Yabumoto:
Yes, now I simply have a great respect for artists. The reason is that the more I write texts, the more I can only trace the thoughts of my predecessors, and although I can link them together, I am wondering whether I can really create something new in my current practice. In that sense, I think it is simply amazing that artists are trying to go beyond what cannot be put into words through other approaches. In this sense, rather than thinking about a big theory of purpose, first of all, I would like to work while carefully capturing the ‘gaze’ of the artist.

Moriwaki:
I always wonder if we can call it the same art. Words come afterwards, don’t they? I think it is the responsibility of the artists themselves to put it into words. But if there is someone from the outside saying it, then it becomes a genre. I think it would be great if this kind of interplay could happen in a cyclical way during the Kinan Art Week.

Yabumoto:
Thank you. for your valuable comments.

Shimoda:
There are many more things I would like to talk about, but it is time to go. Finally, we have received a response from the participant from Aomori, which we would like to share with you. 

The trend from ukiyo-e as a mass media with a division of labour to creative prints, in which one person produces all the prints and Onchi Koshiro and others move towards a single printing process, could be seen as a process of prints moving away from the masses. I wanted to know more about how Kanae Yamamoto, who took a major step towards creative printmaking, was connected to the printmaking of many non-professionals.”

Yes, I think that is a very important item when talking about collectives. He made some good, thought-provoking comments. Thank you very much. You have written about that in detail in your book Mr. Yamamoto, haven’t you?

Yamamoto:
Yes, that’s right. Creative printmaking, which is the creative work of a single artist, can be seen as a process of moving away from printmaking that is associated with the masses. In my new book, Art of the Post-Humanocene (*), I also write in detail about how I worked with local people in the art movement, so I hope you will read it and give me your impressions, including critical ones. I think the grand rhythm that is moving rapidly in the process is the biggest attraction of the current Kinan Art Week, and I look forward to seeing how it develops in the future. Thank you very much for inviting me today.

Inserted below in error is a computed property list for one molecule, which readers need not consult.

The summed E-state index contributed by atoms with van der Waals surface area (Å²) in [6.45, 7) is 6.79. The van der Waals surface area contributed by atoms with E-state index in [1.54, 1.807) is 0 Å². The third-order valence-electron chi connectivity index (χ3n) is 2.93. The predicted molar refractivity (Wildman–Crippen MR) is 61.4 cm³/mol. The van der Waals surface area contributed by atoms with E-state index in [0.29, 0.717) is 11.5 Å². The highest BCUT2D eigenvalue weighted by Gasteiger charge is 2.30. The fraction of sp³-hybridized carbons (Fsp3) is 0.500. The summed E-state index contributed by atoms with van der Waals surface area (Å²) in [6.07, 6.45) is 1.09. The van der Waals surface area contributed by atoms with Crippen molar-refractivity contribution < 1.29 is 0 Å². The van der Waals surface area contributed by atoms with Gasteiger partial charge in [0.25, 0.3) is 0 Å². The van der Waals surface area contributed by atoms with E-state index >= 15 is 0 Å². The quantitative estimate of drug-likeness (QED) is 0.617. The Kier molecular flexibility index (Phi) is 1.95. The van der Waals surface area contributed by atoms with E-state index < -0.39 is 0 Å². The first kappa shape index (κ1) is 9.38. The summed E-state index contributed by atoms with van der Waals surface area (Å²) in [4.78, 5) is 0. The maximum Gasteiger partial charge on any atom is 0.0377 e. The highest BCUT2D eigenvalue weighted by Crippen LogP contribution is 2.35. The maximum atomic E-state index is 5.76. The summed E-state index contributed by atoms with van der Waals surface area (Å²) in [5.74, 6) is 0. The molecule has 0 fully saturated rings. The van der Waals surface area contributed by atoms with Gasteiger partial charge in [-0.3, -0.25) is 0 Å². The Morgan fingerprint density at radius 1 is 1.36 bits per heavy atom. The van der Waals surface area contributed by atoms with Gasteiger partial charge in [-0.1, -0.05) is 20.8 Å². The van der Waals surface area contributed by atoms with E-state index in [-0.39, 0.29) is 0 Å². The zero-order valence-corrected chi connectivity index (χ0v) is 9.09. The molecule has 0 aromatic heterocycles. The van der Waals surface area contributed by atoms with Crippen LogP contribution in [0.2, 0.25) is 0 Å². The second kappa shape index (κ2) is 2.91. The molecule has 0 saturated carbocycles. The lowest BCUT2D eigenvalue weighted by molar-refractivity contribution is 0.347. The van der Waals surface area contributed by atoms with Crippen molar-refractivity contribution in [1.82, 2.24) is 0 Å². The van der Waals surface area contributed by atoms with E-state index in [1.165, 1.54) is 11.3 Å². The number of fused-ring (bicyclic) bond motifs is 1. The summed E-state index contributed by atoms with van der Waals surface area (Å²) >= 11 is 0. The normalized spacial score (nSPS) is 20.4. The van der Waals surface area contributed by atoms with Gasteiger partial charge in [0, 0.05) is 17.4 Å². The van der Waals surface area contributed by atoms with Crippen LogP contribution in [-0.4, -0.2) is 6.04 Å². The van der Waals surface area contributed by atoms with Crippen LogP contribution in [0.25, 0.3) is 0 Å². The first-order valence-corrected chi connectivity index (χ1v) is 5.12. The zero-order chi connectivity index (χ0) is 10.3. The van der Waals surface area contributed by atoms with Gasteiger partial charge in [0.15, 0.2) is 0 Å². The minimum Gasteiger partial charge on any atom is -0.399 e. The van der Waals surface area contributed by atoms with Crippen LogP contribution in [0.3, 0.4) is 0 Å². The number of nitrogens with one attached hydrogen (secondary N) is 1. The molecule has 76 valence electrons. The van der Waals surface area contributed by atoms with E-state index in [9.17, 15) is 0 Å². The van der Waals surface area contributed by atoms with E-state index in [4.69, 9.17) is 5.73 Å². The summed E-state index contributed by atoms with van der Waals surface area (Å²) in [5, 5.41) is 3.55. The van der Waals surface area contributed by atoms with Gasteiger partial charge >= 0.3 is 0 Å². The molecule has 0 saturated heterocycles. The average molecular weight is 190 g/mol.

(*) The Art of the Post-Humanocene, by Hiroki Yamamoto, Bijutsu Press (28 Jun 2022).
See also: Amazon.

Shimoda:
This book is said to be released in late June, so please check it out. Do you have any events planned for Mr Fukushima?

Fukushima:
A CD called ‘WATER FOREST KUMANO’ (*) has been on sale since March 2022 as a collaborative album by AWAYA, so please buy it if you like. At the Tanami Theatre, we have monthly sound plays in which anyone can participate, so please come and play if you like.

(*)https://sp.teichiku-shop.com/products/detail/TES0001NX3

Shimoda:
Thank you very much. We would like to provide a place where people from different backgrounds can mix and mingle. The word ‘chaos’ means a state before something is born, and that is the kind of chaos we want to create.

Thank you all for spending so much time with us.